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By Brian Honea

Tim Rood, Chairman of Washington, D.C.-based business advisory firm The Collingwood Group, recently discussed the “housing sales roller coaster” and the challenges the country will face if millennials do not enter the housing market, according to a post Wednesday on the Voice of Housing, The Collingwood Group’s blog.

Rood, whose two decades of mortgage industry experience include serving as of Senior Director and Principal of Fannie Mae’s eBusiness Division, told radio host Jim Bohannon that the recent surge in apartment construction was largely due to developers taking advantage of millennials who have aspirations of homeownership, but cannot afford it but want to get out of their parents’ houses.

What will eventually happen if millennials continue this trend and become addicted to the urban lifestyle, he said, is that a whole generation will be looking to downsize.

“You’ve got the boomers, for example, that are stuck in the suburbs and we always thought they would want to move south, go to retirement go play some golf, go fishing,” Rood said. “But it turns out they, too, want to move to these urban areas, which is creating more demand for those residences, those apartments, driving up rents, but who the heck is going to take up and sop up all the inventory in the suburbs if that plays out?”

Rood noted that a recent study found that only about 20 percent of seniors who are passing away have any kind of financial assets outside of their home equity – and that generation has been touted as the most prosperous in the country’s history.

“You know what are we going to do if we find the millennials priced out of the market or making lifestyle decisions that keep them out of the housing market never saving, never building up equity,” Rood said. “Sooner or later these folks are going to want to retire or have some sort of health issue and Uncle Sam’s going to foot the bill.”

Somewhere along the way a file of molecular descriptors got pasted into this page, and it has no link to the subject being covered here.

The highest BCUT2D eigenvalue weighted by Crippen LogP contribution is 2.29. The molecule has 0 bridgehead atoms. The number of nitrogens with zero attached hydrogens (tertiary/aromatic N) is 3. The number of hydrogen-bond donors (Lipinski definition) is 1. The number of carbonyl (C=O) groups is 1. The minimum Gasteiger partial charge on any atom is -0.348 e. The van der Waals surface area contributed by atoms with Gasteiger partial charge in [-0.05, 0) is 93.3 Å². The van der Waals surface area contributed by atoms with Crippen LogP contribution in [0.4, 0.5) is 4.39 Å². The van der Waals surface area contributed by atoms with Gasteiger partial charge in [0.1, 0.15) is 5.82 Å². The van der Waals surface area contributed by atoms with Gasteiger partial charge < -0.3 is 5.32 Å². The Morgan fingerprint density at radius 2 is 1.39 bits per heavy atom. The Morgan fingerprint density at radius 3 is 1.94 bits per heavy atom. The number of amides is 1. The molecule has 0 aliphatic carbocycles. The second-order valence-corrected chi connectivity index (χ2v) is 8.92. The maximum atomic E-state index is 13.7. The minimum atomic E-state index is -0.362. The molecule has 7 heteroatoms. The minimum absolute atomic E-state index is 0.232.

When Bohannon asked Rood about causes of the housing crisis, Rood responded that deregulation, and not the Community Reinvestment Act as many have speculated, was the main cause of the meltdown.

“Washington in the late ’90s and early 2000s said, ‘You know what? There’s a lot of old rules that were applying to banks that we should strip away. We should just trust that Wall Street and the banks will act in their own self-interest and not do silly things like lend to people who can’t pay for their mortgages, because ultimately that will crater the system.’ It’s kind of like that scene in Animal House where Otter goes, ‘You messed up, you trusted us.’

Well, that’s exactly what happened. They just got away from themselves and trusted that values would always go up, and therefore it doesn’t matter whether somebody can pay because they will always have a way out.”

April showed an increase in new home sales but a decline in existing home sales, prompting Bohannon to ask Rood about the “housing sales roller coaster.” Rood said a lack of inventory was partly to blame for the flat existing home sales, but also the fact that millions of underwater homeowners do not have enough equity built up to cover the transaction costs of selling and then moving into another property, so they “feel kind of trapped and there just isn’t a lot of upward pressure from the demand side to make that change.”

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